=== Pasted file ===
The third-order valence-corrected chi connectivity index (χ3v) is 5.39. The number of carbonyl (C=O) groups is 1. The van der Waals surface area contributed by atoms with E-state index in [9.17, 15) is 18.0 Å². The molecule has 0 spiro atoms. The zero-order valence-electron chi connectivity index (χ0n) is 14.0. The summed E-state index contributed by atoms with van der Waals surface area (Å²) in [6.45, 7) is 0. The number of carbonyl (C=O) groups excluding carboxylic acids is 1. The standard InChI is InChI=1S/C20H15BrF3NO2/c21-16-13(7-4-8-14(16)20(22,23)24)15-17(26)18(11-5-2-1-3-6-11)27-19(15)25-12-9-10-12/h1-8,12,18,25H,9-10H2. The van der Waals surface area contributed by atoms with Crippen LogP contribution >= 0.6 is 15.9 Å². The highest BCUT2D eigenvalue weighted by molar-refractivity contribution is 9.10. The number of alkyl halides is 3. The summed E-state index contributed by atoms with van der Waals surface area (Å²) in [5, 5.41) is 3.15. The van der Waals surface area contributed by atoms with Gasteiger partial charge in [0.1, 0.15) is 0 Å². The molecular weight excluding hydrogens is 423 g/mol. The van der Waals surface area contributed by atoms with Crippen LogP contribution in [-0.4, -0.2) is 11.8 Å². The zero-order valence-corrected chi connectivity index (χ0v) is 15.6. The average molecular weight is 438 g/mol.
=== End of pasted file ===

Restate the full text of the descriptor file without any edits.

The third-order valence-corrected chi connectivity index (χ3v) is 5.39. The number of carbonyl (C=O) groups is 1. The van der Waals surface area contributed by atoms with E-state index in [9.17, 15) is 18.0 Å². The molecule has 0 spiro atoms. The zero-order valence-electron chi connectivity index (χ0n) is 14.0. The summed E-state index contributed by atoms with van der Waals surface area (Å²) in [6.45, 7) is 0. The number of carbonyl (C=O) groups excluding carboxylic acids is 1. The standard InChI is InChI=1S/C20H15BrF3NO2/c21-16-13(7-4-8-14(16)20(22,23)24)15-17(26)18(11-5-2-1-3-6-11)27-19(15)25-12-9-10-12/h1-8,12,18,25H,9-10H2. The van der Waals surface area contributed by atoms with Crippen LogP contribution >= 0.6 is 15.9 Å². The highest BCUT2D eigenvalue weighted by molar-refractivity contribution is 9.10. The number of alkyl halides is 3. The summed E-state index contributed by atoms with van der Waals surface area (Å²) in [5, 5.41) is 3.15. The van der Waals surface area contributed by atoms with Gasteiger partial charge in [0.1, 0.15) is 0 Å². The molecular weight excluding hydrogens is 423 g/mol. The van der Waals surface area contributed by atoms with Crippen LogP contribution in [-0.4, -0.2) is 11.8 Å². The zero-order valence-corrected chi connectivity index (χ0v) is 15.6. The average molecular weight is 438 g/mol.